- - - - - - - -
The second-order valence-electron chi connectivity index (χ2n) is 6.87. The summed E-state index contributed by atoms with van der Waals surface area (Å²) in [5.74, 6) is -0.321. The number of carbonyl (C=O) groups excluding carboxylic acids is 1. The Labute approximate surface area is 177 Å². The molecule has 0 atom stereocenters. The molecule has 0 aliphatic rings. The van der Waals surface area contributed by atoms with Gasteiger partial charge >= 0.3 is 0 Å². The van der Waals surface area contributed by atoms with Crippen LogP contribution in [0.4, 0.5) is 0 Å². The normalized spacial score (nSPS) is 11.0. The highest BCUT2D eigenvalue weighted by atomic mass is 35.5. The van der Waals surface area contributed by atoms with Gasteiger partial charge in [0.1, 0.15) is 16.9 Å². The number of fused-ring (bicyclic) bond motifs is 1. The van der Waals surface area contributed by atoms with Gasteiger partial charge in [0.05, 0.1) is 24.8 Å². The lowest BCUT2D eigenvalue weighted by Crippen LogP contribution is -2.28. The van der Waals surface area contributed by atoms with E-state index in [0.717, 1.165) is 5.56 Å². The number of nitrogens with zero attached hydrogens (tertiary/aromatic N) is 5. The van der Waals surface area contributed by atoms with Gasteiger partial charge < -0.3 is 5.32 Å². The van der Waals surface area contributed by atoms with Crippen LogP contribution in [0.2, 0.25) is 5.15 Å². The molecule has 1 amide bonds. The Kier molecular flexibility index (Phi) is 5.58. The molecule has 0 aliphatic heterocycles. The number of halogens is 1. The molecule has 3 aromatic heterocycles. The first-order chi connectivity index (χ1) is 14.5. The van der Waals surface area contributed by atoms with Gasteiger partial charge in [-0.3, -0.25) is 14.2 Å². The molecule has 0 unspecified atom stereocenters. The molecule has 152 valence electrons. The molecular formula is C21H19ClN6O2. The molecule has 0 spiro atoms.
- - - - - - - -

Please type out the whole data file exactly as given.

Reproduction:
The second-order valence-electron chi connectivity index (χ2n) is 6.87. The summed E-state index contributed by atoms with van der Waals surface area (Å²) in [5.74, 6) is -0.321. The number of carbonyl (C=O) groups excluding carboxylic acids is 1. The Labute approximate surface area is 177 Å². The molecule has 0 atom stereocenters. The molecule has 0 aliphatic rings. The van der Waals surface area contributed by atoms with Gasteiger partial charge >= 0.3 is 0 Å². The van der Waals surface area contributed by atoms with Crippen LogP contribution in [0.4, 0.5) is 0 Å². The normalized spacial score (nSPS) is 11.0. The highest BCUT2D eigenvalue weighted by atomic mass is 35.5. The van der Waals surface area contributed by atoms with Gasteiger partial charge in [0.1, 0.15) is 16.9 Å². The number of fused-ring (bicyclic) bond motifs is 1. The van der Waals surface area contributed by atoms with Gasteiger partial charge in [0.05, 0.1) is 24.8 Å². The lowest BCUT2D eigenvalue weighted by Crippen LogP contribution is -2.28. The van der Waals surface area contributed by atoms with E-state index in [0.717, 1.165) is 5.56 Å². The number of nitrogens with zero attached hydrogens (tertiary/aromatic N) is 5. The van der Waals surface area contributed by atoms with Gasteiger partial charge < -0.3 is 5.32 Å². The van der Waals surface area contributed by atoms with Crippen LogP contribution in [0.2, 0.25) is 5.15 Å². The molecule has 1 amide bonds. The Kier molecular flexibility index (Phi) is 5.58. The molecule has 0 aliphatic heterocycles. The number of halogens is 1. The molecule has 3 aromatic heterocycles. The first-order chi connectivity index (χ1) is 14.5. The van der Waals surface area contributed by atoms with Gasteiger partial charge in [-0.3, -0.25) is 14.2 Å². The molecule has 0 unspecified atom stereocenters. The molecule has 152 valence electrons. The molecular formula is C21H19ClN6O2. The molecule has 0 spiro atoms.